At the Mountains of Madness

From Wikipedia, the free encyclopedia
Jump to: navigation, search
At the Mountains of Madness
Lovecraft, Mountains of Madness.jpg
Cover of Astounding Stories, February 1936
Author H. P. Lovecraft
Cover artist Howard V. Brown
Country United States
Language English
Genre Horror, Lost World
Published February–April 1936 (Astounding Stories)
Media type Print (Periodical)
Text At the Mountains of Madness at Wikisource

At the Mountains of Madness is a novella by horror writer H. P. Lovecraft, written in February/March 1931 and rejected that year by Weird Tales editor Farnsworth Wright on the grounds of its length.[1] It was originally serialized in the February, March and April 1936 issues of Astounding Stories. It has been reproduced in numerous collections.

The story has inadvertently popularized the concept of ancient astronauts, as well as Antarctica's place in the "ancient astronaut mythology".[2]

Plot summary[edit]

The story is told in first-person perspective by the geologist William Dyer, a professor at Miskatonic University. He writes to disclose hitherto unknown and closely kept secrets in the hope that he can deter a planned and much publicized scientific expedition to Antarctica. On a previous expedition there, scholars from Miskatonic University led by Dyer discovered fantastic and horrific ruins and a dangerous secret beyond a range of mountains higher than the Himalayas. A smaller advance group, led by Professor Lake, discovered and crossed the mountains and found the remains of fourteen ancient life forms, completely unknown to science and unidentifiable as either plants or animals. Six of the specimens are badly damaged and the others uncannily pristine. Their highly evolved features are problematic: their stratum location puts them at a point on the geologic time scale much too early for such features to have naturally evolved.

When the main expedition loses contact with Lake's party, Dyer and the rest of his colleagues travel to their last known location to investigate. Lake's camp is devastated, and both the men and the dogs slaughtered, while a man named Gedney and another dog are unaccounted for. Near the camp they find six star-shaped snow mounds, and one specimen buried under each. They discover that the better preserved life forms have vanished, and that some form of dissection experiment has been done on an unnamed man and a dog. Dyer elects to close off the area from which they took their samples.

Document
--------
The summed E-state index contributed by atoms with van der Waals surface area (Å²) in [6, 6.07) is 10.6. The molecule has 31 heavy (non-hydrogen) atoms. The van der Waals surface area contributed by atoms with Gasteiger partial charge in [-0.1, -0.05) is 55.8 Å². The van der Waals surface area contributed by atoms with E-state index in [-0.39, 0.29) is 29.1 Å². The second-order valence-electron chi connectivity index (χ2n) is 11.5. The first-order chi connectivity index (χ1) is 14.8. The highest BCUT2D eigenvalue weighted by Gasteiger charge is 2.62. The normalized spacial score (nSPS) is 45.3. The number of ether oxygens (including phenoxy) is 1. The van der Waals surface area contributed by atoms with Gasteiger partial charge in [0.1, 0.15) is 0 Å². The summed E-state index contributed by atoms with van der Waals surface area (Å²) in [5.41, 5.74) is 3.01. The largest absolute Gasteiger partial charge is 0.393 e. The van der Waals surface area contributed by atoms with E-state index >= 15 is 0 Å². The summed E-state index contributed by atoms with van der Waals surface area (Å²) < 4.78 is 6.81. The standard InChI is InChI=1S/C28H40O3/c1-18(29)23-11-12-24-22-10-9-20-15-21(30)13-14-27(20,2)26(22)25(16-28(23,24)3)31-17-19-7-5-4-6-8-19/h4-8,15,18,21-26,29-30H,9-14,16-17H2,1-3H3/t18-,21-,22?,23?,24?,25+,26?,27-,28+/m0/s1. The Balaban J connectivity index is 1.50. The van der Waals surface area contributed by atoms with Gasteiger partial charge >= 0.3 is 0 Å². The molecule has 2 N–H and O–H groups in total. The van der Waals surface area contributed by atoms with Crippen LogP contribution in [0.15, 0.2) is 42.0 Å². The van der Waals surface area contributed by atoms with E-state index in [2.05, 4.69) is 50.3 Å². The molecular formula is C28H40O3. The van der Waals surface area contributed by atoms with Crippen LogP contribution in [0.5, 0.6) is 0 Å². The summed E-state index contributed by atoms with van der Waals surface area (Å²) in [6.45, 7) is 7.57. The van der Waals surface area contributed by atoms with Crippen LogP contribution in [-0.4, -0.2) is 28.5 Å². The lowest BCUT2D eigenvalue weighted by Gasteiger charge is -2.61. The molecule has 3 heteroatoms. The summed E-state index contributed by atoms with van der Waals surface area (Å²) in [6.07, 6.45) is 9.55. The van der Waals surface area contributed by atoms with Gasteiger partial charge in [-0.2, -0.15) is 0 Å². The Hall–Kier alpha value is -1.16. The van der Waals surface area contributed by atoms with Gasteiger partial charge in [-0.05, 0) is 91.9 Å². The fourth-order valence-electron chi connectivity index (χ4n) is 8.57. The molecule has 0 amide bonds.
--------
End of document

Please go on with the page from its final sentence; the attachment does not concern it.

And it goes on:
Dyer and a graduate student named Danforth fly an airplane over the mountains, which they soon realize are the outer walls of a huge, abandoned stone city of cubes and cones, utterly alien compared with any human architecture. Because of their resemblance to creatures of myth mentioned in the Necronomicon, the builders of this lost civilization are dubbed the "Elder Things". By exploring these fantastic structures, the men are able to learn the history of the Elder Things through interpreting their magnificent hieroglyphic murals: The Elder Things first came to Earth shortly after the Moon was pulled loose from the planet and were the creators of life. They built their cities with the help of "Shoggoths", biological entities created to perform any task, assume any form, and reflect any thought. As more buildings are explored, a fantastic vista opens of the history of races beyond the scope of man's understanding, including the Elder Things' conflicts with the Star-spawn of Cthulhu and the Mi-go, who arrived on Earth some time after the Elder Things themselves. The images also reflect a degradation in the order of this civilization, as the Shoggoths gain independence. As more resources are applied to maintaining order, the etchings become haphazard and primitive. The murals also allude to some unnamed evil in an even larger mountain range just past their city, which even they fear greatly. Eventually, as Antarctica became uninhabitable even for the Elder Things, they migrated into a large, subterranean ocean.

Dyer and Danforth eventually realize they are not alone in the city. The Elder Things missing from the advance party's camp had somehow returned to life and, after slaughtering the explorers, returned to the city of their origin. Dyer and Danforth discover traces of the Elder Things' earlier exploration, as well as sledges containing the corpses of Gedney and the dog missing from the camp.

As the two progress further into the city, they are ultimately drawn to a massive ominous entrance which is the opening of a tunnel which they believe leads into the subterranean region described in the murals. Compulsively they are drawn in, finding further horrors: evidence of dead Elder Things killed in a brutal struggle, and blind six-foot-tall penguins wandering around placidly, apparently as livestock for the unknown forms of life which lurked inside the subterranean abyss. They are then confronted with an immense, ululating horror in the form of a black, bubbling mass, which after a brief glimpse they identify as a Shoggoth. Danforth and Dyer escape with their lives using luck and diversion. Aboard the plane high above the plateau, Danforth looks back and sees something that causes him to lose his sanity. He refuses to tell anyone (even Dyer) what he saw, though it is implied that it has something to do with what lies beyond the larger mountain range that even the Elder Things feared.